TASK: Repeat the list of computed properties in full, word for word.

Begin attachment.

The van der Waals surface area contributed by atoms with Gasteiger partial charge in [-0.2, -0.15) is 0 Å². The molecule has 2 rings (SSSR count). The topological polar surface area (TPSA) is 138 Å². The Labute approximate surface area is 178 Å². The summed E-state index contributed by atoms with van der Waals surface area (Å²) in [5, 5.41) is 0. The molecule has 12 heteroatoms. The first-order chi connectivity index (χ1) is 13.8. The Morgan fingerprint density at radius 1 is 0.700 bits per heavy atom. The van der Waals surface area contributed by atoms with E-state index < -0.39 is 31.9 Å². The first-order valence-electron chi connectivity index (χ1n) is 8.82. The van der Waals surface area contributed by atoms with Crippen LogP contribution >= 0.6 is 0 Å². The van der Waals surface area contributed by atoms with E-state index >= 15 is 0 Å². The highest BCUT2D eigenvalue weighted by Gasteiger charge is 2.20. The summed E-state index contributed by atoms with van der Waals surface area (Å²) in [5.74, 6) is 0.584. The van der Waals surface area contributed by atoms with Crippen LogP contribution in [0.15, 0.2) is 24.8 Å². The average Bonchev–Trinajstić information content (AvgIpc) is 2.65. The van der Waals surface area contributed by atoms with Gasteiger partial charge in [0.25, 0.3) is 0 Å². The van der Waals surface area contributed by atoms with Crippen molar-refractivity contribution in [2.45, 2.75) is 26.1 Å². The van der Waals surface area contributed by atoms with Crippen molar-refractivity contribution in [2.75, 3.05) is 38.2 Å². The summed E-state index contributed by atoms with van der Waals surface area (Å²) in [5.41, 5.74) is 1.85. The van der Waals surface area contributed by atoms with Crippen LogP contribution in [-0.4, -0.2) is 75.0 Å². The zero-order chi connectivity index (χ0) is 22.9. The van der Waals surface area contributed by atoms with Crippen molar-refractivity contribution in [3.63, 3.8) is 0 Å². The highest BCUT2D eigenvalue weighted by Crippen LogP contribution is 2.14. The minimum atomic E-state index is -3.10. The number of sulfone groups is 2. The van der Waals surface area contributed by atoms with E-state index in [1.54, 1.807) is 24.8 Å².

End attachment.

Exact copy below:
The van der Waals surface area contributed by atoms with Gasteiger partial charge in [-0.2, -0.15) is 0 Å². The molecule has 2 rings (SSSR count). The topological polar surface area (TPSA) is 138 Å². The Labute approximate surface area is 178 Å². The summed E-state index contributed by atoms with van der Waals surface area (Å²) in [5, 5.41) is 0. The molecule has 12 heteroatoms. The first-order chi connectivity index (χ1) is 13.8. The Morgan fingerprint density at radius 1 is 0.700 bits per heavy atom. The van der Waals surface area contributed by atoms with E-state index < -0.39 is 31.9 Å². The first-order valence-electron chi connectivity index (χ1n) is 8.82. The van der Waals surface area contributed by atoms with Crippen LogP contribution >= 0.6 is 0 Å². The van der Waals surface area contributed by atoms with E-state index >= 15 is 0 Å². The highest BCUT2D eigenvalue weighted by Gasteiger charge is 2.20. The summed E-state index contributed by atoms with van der Waals surface area (Å²) in [5.74, 6) is 0.584. The van der Waals surface area contributed by atoms with Crippen LogP contribution in [0.15, 0.2) is 24.8 Å². The average Bonchev–Trinajstić information content (AvgIpc) is 2.65. The van der Waals surface area contributed by atoms with Gasteiger partial charge in [0.25, 0.3) is 0 Å². The van der Waals surface area contributed by atoms with Crippen molar-refractivity contribution in [2.45, 2.75) is 26.1 Å². The van der Waals surface area contributed by atoms with Crippen molar-refractivity contribution in [2.75, 3.05) is 38.2 Å². The summed E-state index contributed by atoms with van der Waals surface area (Å²) in [5.41, 5.74) is 1.85. The van der Waals surface area contributed by atoms with Crippen LogP contribution in [-0.4, -0.2) is 75.0 Å². The zero-order chi connectivity index (χ0) is 22.9. The van der Waals surface area contributed by atoms with Crippen molar-refractivity contribution in [3.63, 3.8) is 0 Å². The highest BCUT2D eigenvalue weighted by Crippen LogP contribution is 2.14. The minimum atomic E-state index is -3.10. The number of sulfone groups is 2. The van der Waals surface area contributed by atoms with E-state index in [1.54, 1.807) is 24.8 Å².